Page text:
So what happened in New Orleans besides Jazz Fest? Glad you asked.
Don’t worry: I won’t tell you ALL that happened; about seeing pianist John Cleary play at Chickie Wah-Wah, where it was so crowded the first rows of fans could have touched him, or about the surf ’n’ turf po’boy (roast beef and shrimp, with gravy) at the Parkway Bakery and Tavern, or about the guy passed out in the French Quarter around 10 a.m. with one leg wedged against the jamb at an impossible angle, or about the Vietnamese bakery in New Orleans East where po’boys cost less than $3.
So, I was sitting at the upstairs bar in Elizabeth’s in Bywater, finishing dinner and watching the Celtics beat the Hawks. Turns out the bartender, Nathan, is from Northampton. My Jazz Fest runnin’ pardners were Dennis, also from Northampton and Mike, from Boston — and Nathan was only too happy for an excuse to tune in the Celtics. The owner sat on the stool next to Mike’s, and she comped us a few beers.
As we toasted her in gratitude, a woman came up the stairs wearing pink shorts and T-shirt and a sousaphone. A band casually formed, most in their 20s and 30s: trombone/attitude, drums and the aforementioned sousaphone player — plus a trumpeter of about 75 who approached the bar for his comped Miller High Life and complained to me: “This doesn’t LOOK like the Ritz.”
Diners expecting a quiet meal got something else, for sure. That band was good, and loud! The place was so packed that servers had to time their dashes around the trombone slide thrusting into the doorway.
The next night we went to Buffa’s in the Treme to see the Royal Rounders, which also included an ancient trumpeter, play a special set they called “The Royal Rounders Go Hawaiian,” which meant ukulele complications. They’d decided to do something different during Jazz Fest, said pianist David Roe, and “different” can mean almost anything in New Orleans. This was like Louis Armstrong’s Hot Five hijacking Tom Waits to Waikiki.
Afterwards, we followed the sousaphone player outside just to see how, or if, a sousaphone could fit in a car. He pulled off the bell and spun it onto the rest of the instrument somehow with a theatrical flourish, popped open the trunk of a vast, red 1970s Oldsmobile and tucked it cozily inside.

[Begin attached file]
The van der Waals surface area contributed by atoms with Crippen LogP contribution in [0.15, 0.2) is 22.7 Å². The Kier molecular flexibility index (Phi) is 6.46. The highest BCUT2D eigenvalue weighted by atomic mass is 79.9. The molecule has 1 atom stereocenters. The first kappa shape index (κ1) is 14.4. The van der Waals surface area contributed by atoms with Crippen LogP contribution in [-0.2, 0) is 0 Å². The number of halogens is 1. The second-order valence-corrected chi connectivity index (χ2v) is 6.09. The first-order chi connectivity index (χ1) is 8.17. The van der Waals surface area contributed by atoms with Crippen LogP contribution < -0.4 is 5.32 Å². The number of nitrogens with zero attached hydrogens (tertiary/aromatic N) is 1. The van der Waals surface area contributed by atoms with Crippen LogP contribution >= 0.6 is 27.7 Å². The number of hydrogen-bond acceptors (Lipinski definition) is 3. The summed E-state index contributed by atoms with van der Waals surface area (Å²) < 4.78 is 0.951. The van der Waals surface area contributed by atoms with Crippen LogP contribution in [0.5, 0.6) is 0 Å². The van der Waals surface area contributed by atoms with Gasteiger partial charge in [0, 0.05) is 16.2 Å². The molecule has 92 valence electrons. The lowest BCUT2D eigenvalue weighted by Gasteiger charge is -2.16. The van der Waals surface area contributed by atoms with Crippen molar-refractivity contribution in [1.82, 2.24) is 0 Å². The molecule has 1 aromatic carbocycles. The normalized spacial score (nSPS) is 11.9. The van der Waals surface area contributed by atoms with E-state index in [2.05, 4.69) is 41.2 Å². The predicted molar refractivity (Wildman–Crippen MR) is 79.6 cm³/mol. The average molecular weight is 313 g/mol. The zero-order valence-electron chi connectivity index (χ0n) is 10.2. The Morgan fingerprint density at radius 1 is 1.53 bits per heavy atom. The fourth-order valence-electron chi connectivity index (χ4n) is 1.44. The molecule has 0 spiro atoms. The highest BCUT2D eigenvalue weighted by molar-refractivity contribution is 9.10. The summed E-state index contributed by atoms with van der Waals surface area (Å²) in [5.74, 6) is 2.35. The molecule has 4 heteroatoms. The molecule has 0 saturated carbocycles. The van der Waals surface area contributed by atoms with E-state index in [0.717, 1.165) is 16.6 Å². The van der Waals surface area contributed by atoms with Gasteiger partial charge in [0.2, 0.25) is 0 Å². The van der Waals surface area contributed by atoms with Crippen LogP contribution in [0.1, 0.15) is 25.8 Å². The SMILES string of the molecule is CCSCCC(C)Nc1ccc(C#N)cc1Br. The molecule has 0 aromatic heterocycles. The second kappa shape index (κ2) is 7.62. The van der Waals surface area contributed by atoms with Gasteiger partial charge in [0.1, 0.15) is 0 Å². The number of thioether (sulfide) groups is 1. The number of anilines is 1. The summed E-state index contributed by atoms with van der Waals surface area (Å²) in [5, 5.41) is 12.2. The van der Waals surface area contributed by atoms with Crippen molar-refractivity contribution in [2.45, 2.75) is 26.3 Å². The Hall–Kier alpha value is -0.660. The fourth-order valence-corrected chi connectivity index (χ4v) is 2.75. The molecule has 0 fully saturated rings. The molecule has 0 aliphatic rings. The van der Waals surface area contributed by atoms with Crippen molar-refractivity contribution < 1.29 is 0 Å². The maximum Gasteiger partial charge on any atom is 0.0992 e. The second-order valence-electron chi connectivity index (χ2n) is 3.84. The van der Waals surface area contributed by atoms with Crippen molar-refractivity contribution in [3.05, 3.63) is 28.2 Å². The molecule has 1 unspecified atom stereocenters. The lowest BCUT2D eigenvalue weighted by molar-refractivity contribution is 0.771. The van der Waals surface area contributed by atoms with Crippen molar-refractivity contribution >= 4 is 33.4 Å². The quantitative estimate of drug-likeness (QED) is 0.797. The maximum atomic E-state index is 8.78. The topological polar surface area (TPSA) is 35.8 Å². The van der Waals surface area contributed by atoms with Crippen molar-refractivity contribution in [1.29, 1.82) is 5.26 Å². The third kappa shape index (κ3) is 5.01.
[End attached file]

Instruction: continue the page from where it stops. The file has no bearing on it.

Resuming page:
Devil of a time
Right then, a large, loud Cajun dressed like Satan — six-inch red platform shoes, red pants and shirt, red makeup on face and hands and a red hood with horns — appeared out of nowhere and climbed into the trunk to stand there, yelling. Fearless, he called everybody bad words and posed for any cellphone photos or videos anybody wanted to shoot. He ran around to the front, stood on the bumper then sprawled on the hood posing languidly like 1950s pin-up Betty Page. Then he shook down the crowd for modeling fees, proclaiming “[Biggest obscenity I know]! I’m pretty, but I ain’t free!”
Some made cash donations while the rest of us wondered: Where the hell was this guy coming from or going to?
In the 7th Ward we visited Bullets — the owner had reportedly taken one to the head but seemed undamaged by this. Shown in a “Treme” episode, this is a cozy neighborhood joint where we were the only white guys in sight and where motorcycles lined the sidewalk alongside. In the front window a tremendous five-piece band played hot funky fusion music (violin, guitar, keyboards, bass and drums), drawing a nicely dressed (in purple), spry woman about 80 to her feet to dance beside her table.
It was about the friendliest place I’ve visited in a long while, an informal meeting of the United Riders, a motorcycle gang of a very classy and prosperous kind. The bikes were immaculate and so were the riders: Everybody’s leathers looked tailored. I asked a member standing outside to show me his ride and he proudly displayed a polished-to-knockout-perfection black-and-chrome Harley. He said he had also just bought a Honda Gold Wing, and riding with his wife on the back to Pensacola, he reported, was smooth as the back of a limo.